By Prof Christoph Dörrenbächer, Editor of Critical Perspectives on International Business
This is the third year in a row in which the critical perspectives on international business (cpoib) prize at the AIB UKI conference was not awarded. The prize is awarded for ‘the most innovative paper which tackles a new or under-researched topic and which contributes to the understanding of the impact of international business on society’.
In one year, we did not hand out the prize on request of one co-author of the nominated paper who was a central figure in the organizing committee of that year’s AIB UKI conference. In the two other years, the shortlist of the three best-ranked papers provided by the organizing committee of the AIB UKI conference did not allow for a nomination due to a missing fit with the criteria for the prize. Even extending the list to the top 10 ranked papers did not lead to a positive result.
Does this mean we ask for something impossible? For sure, asking for a new or under-researched topic that contributes to the understanding of the impact of international business on society is a double hurdle. But while a decent number of papers that applied in the past for the cpoib award dealt with new and under-researched topics, hardly any paper aimed at understanding the impact of international business activity on society. This is astonishing, as calls for more societal relevance of IB research have been around for long – it is now almost 30 years since the debate about the ‘future of IB’ took off. More recently, this debate and the calls for more societal relevance of IB research seem to gain steam. A number of contributions claim that IB researchers should (re)engage with the real world (Delios, 2017) and tackle ‘societies’ grand challenges’ (Buckley, Doh, and Benischke, 2017).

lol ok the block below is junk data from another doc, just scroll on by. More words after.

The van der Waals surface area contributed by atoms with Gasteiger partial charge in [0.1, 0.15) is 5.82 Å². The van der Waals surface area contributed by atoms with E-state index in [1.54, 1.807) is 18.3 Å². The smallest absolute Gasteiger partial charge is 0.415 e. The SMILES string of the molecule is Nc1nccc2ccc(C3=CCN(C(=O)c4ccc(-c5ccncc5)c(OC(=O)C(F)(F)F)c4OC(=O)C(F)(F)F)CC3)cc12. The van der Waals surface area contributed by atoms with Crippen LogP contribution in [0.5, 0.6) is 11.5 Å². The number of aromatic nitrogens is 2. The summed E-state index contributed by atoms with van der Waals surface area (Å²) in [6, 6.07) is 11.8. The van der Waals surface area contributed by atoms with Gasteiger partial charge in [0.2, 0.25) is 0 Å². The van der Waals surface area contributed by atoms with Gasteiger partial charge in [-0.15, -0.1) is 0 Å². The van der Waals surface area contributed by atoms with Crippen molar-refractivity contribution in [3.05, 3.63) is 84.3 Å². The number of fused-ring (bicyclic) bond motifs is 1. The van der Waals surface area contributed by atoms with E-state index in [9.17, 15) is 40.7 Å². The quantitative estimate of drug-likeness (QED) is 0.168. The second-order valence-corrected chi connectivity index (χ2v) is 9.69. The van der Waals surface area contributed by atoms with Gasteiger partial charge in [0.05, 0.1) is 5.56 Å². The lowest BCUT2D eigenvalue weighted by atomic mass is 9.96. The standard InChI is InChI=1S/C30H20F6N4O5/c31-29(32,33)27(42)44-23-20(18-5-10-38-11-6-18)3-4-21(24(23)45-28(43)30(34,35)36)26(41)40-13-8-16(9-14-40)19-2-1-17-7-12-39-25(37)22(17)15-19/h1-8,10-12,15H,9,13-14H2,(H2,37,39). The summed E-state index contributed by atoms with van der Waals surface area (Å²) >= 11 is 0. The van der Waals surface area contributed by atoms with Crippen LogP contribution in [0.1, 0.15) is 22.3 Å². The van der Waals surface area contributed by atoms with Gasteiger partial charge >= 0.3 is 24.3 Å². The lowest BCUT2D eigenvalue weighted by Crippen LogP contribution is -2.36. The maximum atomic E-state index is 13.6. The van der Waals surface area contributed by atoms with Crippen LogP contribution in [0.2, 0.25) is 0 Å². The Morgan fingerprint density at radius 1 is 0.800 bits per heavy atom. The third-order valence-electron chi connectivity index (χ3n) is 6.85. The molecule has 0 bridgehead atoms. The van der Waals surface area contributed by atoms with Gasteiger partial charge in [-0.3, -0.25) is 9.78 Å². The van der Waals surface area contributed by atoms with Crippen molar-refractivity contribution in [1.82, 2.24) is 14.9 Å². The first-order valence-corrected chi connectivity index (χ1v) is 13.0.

Does this imply that we have to wait yet another year for submissions to the next AIB UKI conference? I guess not. I rather go with Jonathan Doh’s (2017) argument that scholarly outlets in IB are often not interested in publishing more applied direct and relevant insights. cpoib surely is interested in and does publish such research. But so far, the journal is not on the radar of many IB scholars. A recent investigation* into who writes for cpoib and who cites papers published there found that cpoib is well recognized outside the IB discipline, e.g. in general management, business ethics and organization studies. At the same time, recognition from within the IB field is weak. It is often scholars at a more mature career development stage who publish there; those who can afford publishing in a CABS 2* journal. Here is where we need to take action. We (those who work for the journal) need to intensify our efforts to make cpoib better known in the IB scholarly field and move up the rankings. At the same time, we hope that more scholars interested in a societally engaged IB will consider cpoib as a useful outlet to publish their research. This will turn the nomination for the cpoib award from a hopeless endeavour today to a research competition that matters.
*Dörrenbächer C. and Gammelgaard, J. (2019), “Critical and mainstream international business research. Making critical IB an integral part of a societally engaged international business discipline”, Critical perspectives on international business, issue 2/3, forthcoming